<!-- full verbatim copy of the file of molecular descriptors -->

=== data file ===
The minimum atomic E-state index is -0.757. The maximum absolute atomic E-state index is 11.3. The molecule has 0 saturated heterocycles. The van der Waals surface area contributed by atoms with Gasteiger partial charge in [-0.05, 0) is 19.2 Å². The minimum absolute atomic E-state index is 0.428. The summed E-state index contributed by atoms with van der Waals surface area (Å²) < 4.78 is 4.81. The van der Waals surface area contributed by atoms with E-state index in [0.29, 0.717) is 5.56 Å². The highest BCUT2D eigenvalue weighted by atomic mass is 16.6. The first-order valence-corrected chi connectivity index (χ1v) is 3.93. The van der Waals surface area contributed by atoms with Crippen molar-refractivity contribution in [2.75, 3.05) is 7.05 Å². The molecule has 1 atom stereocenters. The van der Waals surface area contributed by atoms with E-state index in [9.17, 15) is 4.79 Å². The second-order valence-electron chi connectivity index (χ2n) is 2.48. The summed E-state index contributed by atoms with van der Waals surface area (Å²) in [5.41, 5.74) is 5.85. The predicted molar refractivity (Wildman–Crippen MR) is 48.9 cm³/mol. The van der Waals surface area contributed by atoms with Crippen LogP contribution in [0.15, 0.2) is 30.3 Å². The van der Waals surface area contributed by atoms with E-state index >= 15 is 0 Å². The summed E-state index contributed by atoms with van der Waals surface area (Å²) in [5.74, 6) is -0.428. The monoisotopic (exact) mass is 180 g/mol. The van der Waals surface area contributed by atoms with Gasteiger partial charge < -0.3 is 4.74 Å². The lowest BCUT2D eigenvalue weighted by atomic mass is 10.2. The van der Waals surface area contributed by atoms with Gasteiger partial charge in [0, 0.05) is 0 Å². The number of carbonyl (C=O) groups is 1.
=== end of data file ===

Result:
The minimum atomic E-state index is -0.757. The maximum absolute atomic E-state index is 11.3. The molecule has 0 saturated heterocycles. The van der Waals surface area contributed by atoms with Gasteiger partial charge in [-0.05, 0) is 19.2 Å². The minimum absolute atomic E-state index is 0.428. The summed E-state index contributed by atoms with van der Waals surface area (Å²) < 4.78 is 4.81. The van der Waals surface area contributed by atoms with E-state index in [0.29, 0.717) is 5.56 Å². The highest BCUT2D eigenvalue weighted by atomic mass is 16.6. The first-order valence-corrected chi connectivity index (χ1v) is 3.93. The van der Waals surface area contributed by atoms with Crippen molar-refractivity contribution in [2.75, 3.05) is 7.05 Å². The molecule has 1 atom stereocenters. The van der Waals surface area contributed by atoms with E-state index in [9.17, 15) is 4.79 Å². The second-order valence-electron chi connectivity index (χ2n) is 2.48. The summed E-state index contributed by atoms with van der Waals surface area (Å²) in [5.41, 5.74) is 5.85. The predicted molar refractivity (Wildman–Crippen MR) is 48.9 cm³/mol. The van der Waals surface area contributed by atoms with Crippen LogP contribution in [0.15, 0.2) is 30.3 Å². The van der Waals surface area contributed by atoms with E-state index >= 15 is 0 Å². The summed E-state index contributed by atoms with van der Waals surface area (Å²) in [5.74, 6) is -0.428. The monoisotopic (exact) mass is 180 g/mol. The van der Waals surface area contributed by atoms with Gasteiger partial charge < -0.3 is 4.74 Å². The lowest BCUT2D eigenvalue weighted by atomic mass is 10.2. The van der Waals surface area contributed by atoms with Gasteiger partial charge in [0, 0.05) is 0 Å². The number of carbonyl (C=O) groups is 1.